Rachael is a content writer for Sleep Advisor who loves combining her enthusiasm for writing and wellness.
- Li, Mei., Zou, Xue., et. al. “Association of sleep apnea and depressive symptoms among US adults: a cross-sectional study”. BMC Public Health. https://bmcpublichealth.biomedcentral.com/articles/10.1186/s12889-023-15358-8. 2023.
- Robillard, Rebecca., Saad, Mysa., et. al. “Selective serotonin reuptake inhibitor use is associated with worse sleep-related breathing disturbances in individuals with depressive disorders and sleep complaints: a retrospective study”. National Library of Medicine. https://www.ncbi.nlm.nih.gov/pmc/articles/PMC7927326/. 2021.
- “Sleep apnea”. Mayo Clinic. Last modified April 6, 2023. https://www.mayoclinic.org/diseases-conditions/sleep-apnea/symptoms-causes/syc-20377631.
- “Depression (major depressive disorder)”. Mayo Clinic. Last modified October 14, 2022. https://www.mayoclinic.org/diseases-conditions/depression/symptoms-causes/syc-20356007.
- Jehan, Shazia., Auguste, Evan., et. al. “Depression, Obstructive Sleep Apnea and Psychosocial Health”. National Library of Medicine. https://www.ncbi.nlm.nih.gov/pmc/articles/PMC5836734/. 2017.
- Wichniak, Adam., Wierzbicka, Aleksandra., et. al. “Effects of Antidepressants on Sleep”. National Library of Medicine. https://www.ncbi.nlm.nih.gov/pmc/articles/PMC5548844/. 2017.
- “CPAP therapy reduces symptoms of depression in adults with sleep apnea”. American Academy of Sleep Medicine. https://aasm.org/cpap-therapy-reduces-symptoms-of-depression-in-adults-with-sleep-apnea/. 2015.
- “Understanding the Results”. Division of Sleep Medicine: Harvard Medical School. Last modified April 16, 2021. https://sleep.hms.harvard.edu/education-training/public-education/sleep-and-health-education-program/sleep-health-education-34.
- Merone, Lea., Tsey, Komla., et. al. “Sex Inequalities in Medical Research: A Systematic Scoping Review of the Literature”. National Library of Medicine. https://www.ncbi.nlm.nih.gov/pmc/articles/PMC8812498/. 2022.
- Bonsignore, Maria R., Saaresranta, Tarja., Riha, Renata L.“Sex differences in obstructive sleep apnoea”. European Respiratory Review. https://err.ersjournals.com/content/28/154/190030. 2019.
- Sarver, Audra., Hoffman, Howard. “Apnea-Hypopnea Index (AHI)”. Sleepapnea.org. Last modified March 24, 2023. https://www.sleepapnea.org/diagnosis/ahi-apnea-hypopnea-index/.
- Wimms, Alison., Woehrle, Holger., et. al. “Obstructive Sleep Apnea in Women: Specific Issues and Interventions”. National Library of Medicine. https://www.ncbi.nlm.nih.gov/pmc/articles/PMC5028797/. 2016.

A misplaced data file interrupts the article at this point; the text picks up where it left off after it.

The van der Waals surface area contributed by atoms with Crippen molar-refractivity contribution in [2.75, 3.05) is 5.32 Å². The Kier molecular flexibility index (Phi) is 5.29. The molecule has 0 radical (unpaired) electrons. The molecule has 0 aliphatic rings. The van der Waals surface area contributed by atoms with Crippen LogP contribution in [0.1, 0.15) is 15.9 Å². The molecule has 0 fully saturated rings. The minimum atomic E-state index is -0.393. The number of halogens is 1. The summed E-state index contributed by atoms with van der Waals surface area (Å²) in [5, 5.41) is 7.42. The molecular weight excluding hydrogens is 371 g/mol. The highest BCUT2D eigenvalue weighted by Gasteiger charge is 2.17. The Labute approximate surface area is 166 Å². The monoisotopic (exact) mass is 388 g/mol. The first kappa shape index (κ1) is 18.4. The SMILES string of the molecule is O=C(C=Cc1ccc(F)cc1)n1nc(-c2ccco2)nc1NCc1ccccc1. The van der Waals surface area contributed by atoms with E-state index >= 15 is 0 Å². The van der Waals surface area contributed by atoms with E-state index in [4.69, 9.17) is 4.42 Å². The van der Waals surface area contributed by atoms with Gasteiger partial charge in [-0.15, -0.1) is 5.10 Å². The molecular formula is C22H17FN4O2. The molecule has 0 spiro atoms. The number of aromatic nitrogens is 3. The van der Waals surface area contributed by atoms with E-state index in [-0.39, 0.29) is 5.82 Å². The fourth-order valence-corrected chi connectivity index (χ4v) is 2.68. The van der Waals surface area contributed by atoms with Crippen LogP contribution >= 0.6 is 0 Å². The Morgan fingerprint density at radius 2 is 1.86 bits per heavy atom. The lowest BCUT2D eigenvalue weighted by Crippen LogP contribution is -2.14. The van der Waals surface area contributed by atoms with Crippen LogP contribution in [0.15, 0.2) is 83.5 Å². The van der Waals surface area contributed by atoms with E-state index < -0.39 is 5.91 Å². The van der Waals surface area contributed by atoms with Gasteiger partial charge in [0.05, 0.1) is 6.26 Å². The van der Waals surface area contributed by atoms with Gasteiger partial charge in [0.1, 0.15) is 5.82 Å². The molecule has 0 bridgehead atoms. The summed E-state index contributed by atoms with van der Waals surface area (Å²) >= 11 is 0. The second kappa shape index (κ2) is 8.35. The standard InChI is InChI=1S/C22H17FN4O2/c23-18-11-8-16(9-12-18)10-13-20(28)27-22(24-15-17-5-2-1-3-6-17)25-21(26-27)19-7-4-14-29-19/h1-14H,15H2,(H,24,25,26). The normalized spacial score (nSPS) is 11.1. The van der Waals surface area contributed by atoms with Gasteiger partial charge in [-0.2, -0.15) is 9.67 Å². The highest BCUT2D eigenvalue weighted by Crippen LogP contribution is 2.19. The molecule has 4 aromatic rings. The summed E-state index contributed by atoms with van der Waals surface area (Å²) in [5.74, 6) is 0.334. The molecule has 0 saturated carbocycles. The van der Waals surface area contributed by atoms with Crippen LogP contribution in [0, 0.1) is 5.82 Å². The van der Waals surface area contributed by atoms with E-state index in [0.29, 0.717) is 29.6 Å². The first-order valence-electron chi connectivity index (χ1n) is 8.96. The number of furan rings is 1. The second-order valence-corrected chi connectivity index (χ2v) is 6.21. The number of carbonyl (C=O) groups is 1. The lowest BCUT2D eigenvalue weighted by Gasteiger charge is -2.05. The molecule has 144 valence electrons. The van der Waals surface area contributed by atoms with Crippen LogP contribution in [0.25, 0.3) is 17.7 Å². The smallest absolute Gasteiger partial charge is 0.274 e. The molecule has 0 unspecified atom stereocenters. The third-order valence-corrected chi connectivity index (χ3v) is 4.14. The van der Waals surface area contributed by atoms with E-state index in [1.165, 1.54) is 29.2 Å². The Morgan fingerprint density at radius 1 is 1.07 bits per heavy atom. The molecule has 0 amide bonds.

- Sagar-Ouriaghli, Ilyas., Godfrey, Emma., et. al. “Improving Mental Health Service Utilization Among Men: A Systematic Review and Synthesis of Behavior Change Techniques Within Interventions Targeting Help-Seeking”. National Library of Medicine. https://www.ncbi.nlm.nih.gov/pmc/articles/PMC6560805/. 2019.
- “Sleep Apnea and Heart Health”. American Heart Association. Last modified June 26, 2023. https://www.heart.org/en/health-topics/sleep-disorders/sleep-apnea-and-heart-disease-stroke.
- Tietjens, Jeremy R., Claman, David., et. al. “Obstructive Sleep Apnea in Cardiovascular Disease: A Review of the Literature and Proposed Multidisciplinary Clinical Management Strategy”. Journal of the American Heart Association. https://www.ahajournals.org/doi/10.1161/JAHA.118.010440. 2018.
- “Being overweight or obese is linked with heart disease even without other metabolic risk factors”. National Institute for Health and Care Research. https://evidence.nihr.ac.uk/alert/being-overweight-or-obese-is-linked-with-heart-disease-even-without-other-metabolic-risk-factors/. 2017.
- Jehan, Shazia., Zizi, Ferdinand., et. al. “Obstructive Sleep Apnea and Obesity: Implications for Public Health”. National Library of Medicine. https://www.ncbi.nlm.nih.gov/pmc/articles/PMC5836788/. 2017.
- Patel, Sanjay R. “The complex relationship between weight and sleep apnoea”. BMJ Journals. https://thorax.bmj.com/content/70/3/205. 2015.
- “Weight Loss and Sleep Apnea”. American Thoracic Society. https://www.thoracic.org/patients/patient-resources/resources/weight-loss-and-sleep-apnea.pdf. 2020.
- “Weight Management for a Healthy Heart”. UCSF Health. Webpage accessed July 3, 2023. https://www.ucsfhealth.org/education/weight-management-for-a-healthy-heart.
- “Polysomnography”. National Library of Medicine. Webpage accessed July 3, 2023. https://medlineplus.gov/ency/article/003932.htm.
- Joy, Kevin. “When Is a Home Sleep Apnea Test Appropriate?”. University of Michigan Medicine. https://www.michiganmedicine.org/health-lab/when-home-sleep-apnea-test-appropriate. 2016.